Saturday, August 19, 2017

Why the Myanmar economy is slowing, and how it could bounce back

Economic growth in Myanmar has slowed and the country’s fiscal and current account deficits have swelled over the past 2 years under the National League for Democracy government. But things are stabilising and the long term prospects look good, Sean Turnell, Senior Economic Advisor to the government, said at the Myanmar Banking & Payments Conference in Yangon on July 24.

Shoppers at Bogyoke Market. Economic growth in Myanmar has slowed, but things are stabilising and the long term prospects look good. Photo: The Myanmar TimesShoppers at Bogyoke Market. Economic growth in Myanmar has slowed, but things are stabilising and the long term prospects look good. Photo: The Myanmar Times

While growth in the short term will continue to be inhibited, over the longer term, a slew of reforms spearheaded by the NLD government should “bring stability into the macro environment within which the financial sector can thrive,” Turnell said.

Twin deficits

Myanmar’s fiscal deficit has ballooned to 4.8 percent of GDP in 2016-17 from 3.2 pc in 2015-16. The fiscal deficit was 1.2pc of GDP in 2014-15 under the former Union Solidarity and Development Party government.

“According to the International Monetary Fund, a country’s fiscal deficit should not go beyond 5pc of GDP and Myanmar would like to achieve that as well,” Turnell said.

That’s left the current government with a very narrow margin to increase spending and implement reforms in the education, healthcare and infrastructure sectors.

Meanwhile, the current account deficit, or trade deficit, has also swelled on the back of lagging exports compared to imports, as well as the depreciation of the kyat.

In 2016-17, Myanmar’s trade deficit stood at around US$5.5 billion, with exports lagging behind imports at US$11.6 billion and US$17.2 billion, respectively, data from the Ministry of Commerce showed.

In comparison, the trade deficit stood was US$5.4 billion in 2015-16 and US$4.9 billion in 2014-15, according to the statistics released by the Central Statistical Organisation.

One reason for the growing trade deficit is the falling value of the local currency. Myanmar’s government has traditionally borrowed from the central bank to fund its fiscal deficits. At its peak under the previous government, up to 90pc of the fiscal deficit was funded by central bank borrowing.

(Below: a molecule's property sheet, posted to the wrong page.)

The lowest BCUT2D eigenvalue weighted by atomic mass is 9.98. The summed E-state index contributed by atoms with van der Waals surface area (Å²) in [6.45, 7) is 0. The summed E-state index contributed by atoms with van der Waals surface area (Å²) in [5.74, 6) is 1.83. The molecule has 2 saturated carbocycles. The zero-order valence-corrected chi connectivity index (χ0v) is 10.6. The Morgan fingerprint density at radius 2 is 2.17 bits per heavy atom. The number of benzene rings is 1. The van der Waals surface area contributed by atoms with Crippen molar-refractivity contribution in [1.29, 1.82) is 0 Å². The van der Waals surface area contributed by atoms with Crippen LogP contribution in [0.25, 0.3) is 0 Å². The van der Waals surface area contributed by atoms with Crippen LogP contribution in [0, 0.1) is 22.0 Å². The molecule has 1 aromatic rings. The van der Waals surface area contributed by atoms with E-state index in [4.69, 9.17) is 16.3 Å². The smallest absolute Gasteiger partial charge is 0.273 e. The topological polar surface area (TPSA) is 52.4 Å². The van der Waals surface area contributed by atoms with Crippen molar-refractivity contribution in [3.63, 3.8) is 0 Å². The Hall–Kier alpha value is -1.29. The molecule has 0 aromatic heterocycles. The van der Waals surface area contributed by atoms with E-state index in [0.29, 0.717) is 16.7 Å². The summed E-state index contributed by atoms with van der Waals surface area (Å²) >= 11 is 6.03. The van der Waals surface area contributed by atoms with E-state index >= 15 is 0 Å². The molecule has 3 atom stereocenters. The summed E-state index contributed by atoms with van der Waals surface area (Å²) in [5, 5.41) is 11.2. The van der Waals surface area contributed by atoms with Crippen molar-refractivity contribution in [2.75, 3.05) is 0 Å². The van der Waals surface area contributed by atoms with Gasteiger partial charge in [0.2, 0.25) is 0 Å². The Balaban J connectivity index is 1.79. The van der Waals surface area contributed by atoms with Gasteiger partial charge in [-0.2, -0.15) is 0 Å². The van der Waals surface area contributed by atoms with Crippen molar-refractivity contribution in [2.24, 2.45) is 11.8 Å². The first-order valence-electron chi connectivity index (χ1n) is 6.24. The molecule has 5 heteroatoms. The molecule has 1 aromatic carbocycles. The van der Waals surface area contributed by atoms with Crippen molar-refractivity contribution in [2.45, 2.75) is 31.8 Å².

But as the central bank printed more money, and as US interest rates rise, the value of the kyat has plummeted. At the close on July 24, the kyat was trading at 1,364 against the US dollar, compared to 1,009 in Jan 1, 2015. Meanwhile, inflation soared to double digits.

Foreign direct investments (FDI) under the NLD government have also fallen. In 2016-17, FDI totaled some US$7 billion, down from more than US$9 billion in the previous year.

 Turnell: Myanmar’s story now is one of stabilisation and slower growth, but it is bringing in reforms that in the long term will bear good dividends. Photo: SuppliedTurnell: Myanmar’s story now is one of stabilisation and slower growth, but it is bringing in reforms that in the long term will bear good dividends. Photo: Supplied

Reform ahead

Despite the declining data, Turnell reckons the economy is at the cusp of change. “The new government has issued a letter laying down a new policy with respect to central bank financing,” he said.

According to the policy, just 40pc of the fiscal deficit in 2016-17 will be funded by borrowing from the central bank. That will decrease to 20pc in 2018-19 and from 2019-20, “the plan is that no recurrent government spending will be funded by the central bank,” said Turnell.

To achieve its target, “Myanmar must develop its bond market and build a proper bond auction system to fund the fiscal deficit,” said Turnell. The first Myanmar government bond action was held last Sept. The issue, which offered yields of between 8.6pc and 9.6pc, was not fully subscribed.

Meanwhile, the government is also working on widening its taxation net. Over the shorter term, it will raise collection efforts on commercial taxes. Currently, it collects the least amount of taxes in ASEAN, just under 8pc of GDP compared to its neighbours, where tax revenues amount to over 10pc of GDP.

Other reforms are in place to stabilise the trade deficit. Among them are efforts to float the kyat, which has been under a managed float regime since 2013. “Bringing about market determination of the value of the kyat is critically important,” said Turnell.

“Current accounts are hard to control but one way to manage a deficit is by floating the currency to encourage local businesses to be more competitive and productive on trade.”

It will also encourage more foreign participation in the local economy just as the new Myanmar Companies Bill comes into effect.

Under the new law, which was submitted to the Amyotha Hluttaw for approval on July 20, foreign banks and companies will be allowed to invest more freely in the local economy, bringing about much needed technological know-how and productivity.

Of course, reforms don’t happen overnight and growth may well remain lackluster in the meantime. But Turnell believes things have stabilised. “From a macro perspective, inflation is down from double digits. The fiscal deficit has stopped increasing and we hope to begin taking on healthy debt to drive growth. The current account deficit has also stabilised,” he said.

“Myanmar’s story now is one of stabilisation and slower growth, but it is bringing in reforms that in the long term will bear good dividends.”